Companies around the world have remained silent to their role in racism for centuries. No matter how well-crafted or well-intended, it is not enough for corporations to just make public statements and large donations to racial justice organizations. Without action, these statements can land as nothing more than platitudes from a PR playbook.
The events of 2020 have made it even clearer that one of the most pressing issues we face together in society is inequality and the lack of access and opportunity that goes with it. Around the world, this unfortunate reality has many faces, and it pressures the lives of too many individuals, families and communities. Though addressing inequality is challenging and complex and there is no easy fix, as the world’s largest restaurant company, we’re at an inflection point where our actions can, and should, make real and lasting change.
10 actions to help people stand up against racism and social injustice
Recent events involving racial inequity and injustice have shown us that racism is still very much alive. Change starts with each of us and we can play a role in addressing the far-too-prevalent discrimination against Black individuals—both now and in the future, forever.
Some companies are helping their people take action. And many are looking to strengthen their existing diversity and inclusion programs to create long-term, collective impact.
“In the wake of George Floyd’s tragic death in Minneapolis, major corporations have been voicing their support for racial justice in the United States. But we are way past the point when words alone suffice. Actions are needed. Corporations can and should make 10 concrete commitments to achieving racial equity in their workplaces and society.”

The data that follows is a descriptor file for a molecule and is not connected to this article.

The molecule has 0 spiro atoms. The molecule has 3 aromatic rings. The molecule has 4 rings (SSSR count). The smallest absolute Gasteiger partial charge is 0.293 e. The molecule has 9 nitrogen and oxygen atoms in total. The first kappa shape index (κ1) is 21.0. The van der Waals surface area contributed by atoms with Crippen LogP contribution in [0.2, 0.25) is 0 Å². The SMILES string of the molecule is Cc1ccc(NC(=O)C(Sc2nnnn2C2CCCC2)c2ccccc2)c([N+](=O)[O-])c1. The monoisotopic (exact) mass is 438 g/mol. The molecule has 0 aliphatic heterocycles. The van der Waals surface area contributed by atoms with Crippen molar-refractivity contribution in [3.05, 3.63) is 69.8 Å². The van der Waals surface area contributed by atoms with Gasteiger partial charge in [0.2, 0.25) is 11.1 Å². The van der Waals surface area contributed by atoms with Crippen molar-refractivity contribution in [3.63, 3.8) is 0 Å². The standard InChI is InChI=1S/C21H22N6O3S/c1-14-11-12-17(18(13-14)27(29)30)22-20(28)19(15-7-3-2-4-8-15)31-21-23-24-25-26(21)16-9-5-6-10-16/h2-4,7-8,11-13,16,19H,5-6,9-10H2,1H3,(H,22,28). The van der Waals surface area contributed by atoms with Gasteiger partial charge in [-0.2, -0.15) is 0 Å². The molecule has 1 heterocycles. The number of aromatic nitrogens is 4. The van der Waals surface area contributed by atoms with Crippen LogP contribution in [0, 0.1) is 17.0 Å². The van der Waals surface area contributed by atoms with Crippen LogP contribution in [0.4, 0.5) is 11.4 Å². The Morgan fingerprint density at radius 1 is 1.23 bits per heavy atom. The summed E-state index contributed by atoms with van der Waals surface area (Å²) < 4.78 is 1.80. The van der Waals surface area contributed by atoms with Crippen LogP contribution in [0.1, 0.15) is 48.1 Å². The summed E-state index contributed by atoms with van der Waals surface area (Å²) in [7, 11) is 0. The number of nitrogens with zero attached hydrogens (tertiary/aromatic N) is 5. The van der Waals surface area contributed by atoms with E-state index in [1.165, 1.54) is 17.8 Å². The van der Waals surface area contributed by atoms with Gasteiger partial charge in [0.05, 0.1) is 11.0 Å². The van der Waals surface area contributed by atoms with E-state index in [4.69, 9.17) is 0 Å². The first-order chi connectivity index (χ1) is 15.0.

- Mark Kramer, co-founder and managing director, FSG
FSG co-founder and managing director Mark Kramer reviews Rebecca Henderson’s Reimagining Capitalism in a World on Fire, which outlines five ways we can reform capitalism to overcome climate change, inequality, and the collapse of democracy.
By learning from this crisis and others before it, foundations can do more—individually and as an alliance—to identify and prepare themselves and their partners for major threats in the future and their impact on long-term efforts to solve serious social problems. Doing so will help ensure that the opportunities for innovative solutions created by a crisis today become the building blocks of a more just world tomorrow.
This week on Pro Bono Perspectives, host Danielle Holly welcomes to the show Cecily Joseph, a CSR powerhouse with a rich career across the private and social sectors. Cecily is Chair of the Board of Directors at Net Impact and was formerly Vice President of Corporate Responsibility at Symantec and the head of its foundation. At Symantec, Cecily oversaw ESG program development and implemented initiatives focused on bringing underrepresented groups - including women and people of color - into the technology sector.
by Jinny Jeong, Associate Manager, Company Services, CECP
Ask yourself: how are you contributing to solving today’s problem? It could be something small, specific to just today, or conceptual and large with a longer time frame. While the answer may sometimes be elusive, CECP is proud to have been a trusted advisor to leading companies for over two decades, helping share best practices and insights to tackle society’s challenging problems. In the past few years, CECP has been advancing Diversity, Equity, and Inclusion (DEI) practices for, and with, our companies.
PwC has been recognized time and again for its responsible business practices and its organizational culture. In this week's episode of Pro Bono Perspectives, Host and Common Impact CEO Danielle Holly interviews PwC Responsible Business Leader Jeff Senne, a key leader in PwC’s shift from corporate responsibility to responsible business leadership. Jeff speaks to PwC’s business imperative to create a more equitable society, which he pursues through the lens of digital inclusion.